Brodel's work has lasted through the years not because of his founding of the department at Johns Hopkins, but also because his illustrations remain to be some of the most instructive and accurate we have to this day. Furthermore, the use of carbon dust as a medium was first popularized by him, if not invented.

Jason Peck said...

Hi James,

Netter's Illustrations are wonderful. I wish I had known about him years ago.

Medical illustration is very tedious, and Netter is right, to much is confusing, and to little can be misleading.

So far Ive illustrated 2 medical books. Clinical Evaluation and Diagnostic Test for Neuromuscular Disorders, and Neuromuscular Case Studies. Both are by Tulio E. Bertorini.

Thanks for letting us know about Netter, I really like his technique. I'll have to give the watercolor and gouache a try. These days publishers seem to only want computer colored illustrations.

Best Jason

Julia Lundman said...

This is a damn good blog Gurney!

Michael said...

Regarding Erik's two options of visual and conceptual thinkers in which people can be divided, there are others as well. Some people are audio, some tactile, many are a combination. This gets complicated. I hear ideas and see them played out in my mind. I have a hard time seeing if there are audio distractions, for instance. There is also a sculpting that goes on in my mind. I have sensations of shaping form as I perceive or work out ideas.

Taj Nabhani said...

I guess Howard Pyle was right, if you illustrate what you know, the rest is easy! I can't wait to see you in Toronto!
All the best.

Erik Bongers said...

I agree with Michael. My division between visual and conceptual thinkers is a simplification.
(but simple = understandable to me)

Actually I'm not even sure it's correct division. Maybe 'visual thinking' is a tool we all have to some extend.

And about the audio distractions: some people seem to concentrate better with some background music, so there you go - it's indeed not that simple.

But I seem to have dragged the focus away from the real subject of this post - the medical drawing.

I like the striving for clarity and legibility of these drawings. Of course these are 'functional' drawings. But then I wonder, aren't comic book drawings (and illustrations in general) not also functional drawings? Wouldn't higher legibility of the individual drawings increase the overall readability of a whole book? Or does too much clarity of a drawing break the fantasy/imagination of the reader?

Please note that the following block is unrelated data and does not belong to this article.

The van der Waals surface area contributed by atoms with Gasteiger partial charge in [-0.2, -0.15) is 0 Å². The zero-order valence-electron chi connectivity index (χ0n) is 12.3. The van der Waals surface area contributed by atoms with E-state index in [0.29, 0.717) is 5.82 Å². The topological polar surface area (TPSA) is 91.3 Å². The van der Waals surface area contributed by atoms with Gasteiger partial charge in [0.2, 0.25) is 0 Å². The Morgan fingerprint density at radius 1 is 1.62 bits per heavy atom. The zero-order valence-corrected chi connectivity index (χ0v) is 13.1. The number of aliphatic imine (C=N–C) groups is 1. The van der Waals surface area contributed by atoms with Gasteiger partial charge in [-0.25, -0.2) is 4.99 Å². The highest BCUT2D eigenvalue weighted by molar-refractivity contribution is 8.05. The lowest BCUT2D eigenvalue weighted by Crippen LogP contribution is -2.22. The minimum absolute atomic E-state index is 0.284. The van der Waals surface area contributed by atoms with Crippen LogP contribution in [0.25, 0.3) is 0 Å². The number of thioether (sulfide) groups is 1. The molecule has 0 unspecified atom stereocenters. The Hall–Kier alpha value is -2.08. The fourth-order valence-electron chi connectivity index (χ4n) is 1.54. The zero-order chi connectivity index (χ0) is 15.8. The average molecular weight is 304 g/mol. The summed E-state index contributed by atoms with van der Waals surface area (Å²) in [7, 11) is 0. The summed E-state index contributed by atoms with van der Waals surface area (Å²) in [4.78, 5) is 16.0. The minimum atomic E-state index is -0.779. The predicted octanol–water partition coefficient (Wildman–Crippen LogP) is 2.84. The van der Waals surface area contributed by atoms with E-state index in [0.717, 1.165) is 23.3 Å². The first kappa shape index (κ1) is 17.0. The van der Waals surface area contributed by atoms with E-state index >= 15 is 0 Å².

Antoine M. said...

Few days before I've sent a mail to James
Gurney because I wanted to know which kind
Of technics was used by Netter and the result
Is a post on the blog. Wonderfull ! One
Of my master speaks about an other favorite master.

I'm actually drawimg and writing an anatomical book, maybe will ask Mr Gurney to draw the cover page : in my dreams he would accept...
So thank you Mr Gurney.

A. Micheau - MD

Ps : I teach and draw anatomy and I think that Netter is the best anatomical illustrator because
His pictures are at the same time accurate, complete, clear, esthetic and didactic.

James Gurney said...

Thank you, Antoine for making me aware of Dr. Netter's work. I had heard his name several times before, but you got me to do a post! Good luck with your work.

Erik, interesting idea about making storytelling pictures as legible and clear as possible--the function being advancing the story, instead of explaining anatomy. I think there's a lot to that, but still there must be room for mystery, ambiguity, and suggestion, which involves the viewer's imagination.

Beth Almond said...

I just discovered 7 prints done by Frank Netter and mailed out to doctors around 1950 (including my father, a country doctor in WV), compliments of Armour Laboratories -- medical "doctor" scenes depicting various aspects of the doc's role (house calls, hospital rooms, anatomy lab, gyn examing room (really!), ambulance call, etc). Does anyone have any information in regards to this aspect of Dr. Netter's work? Thanks! Beth Almond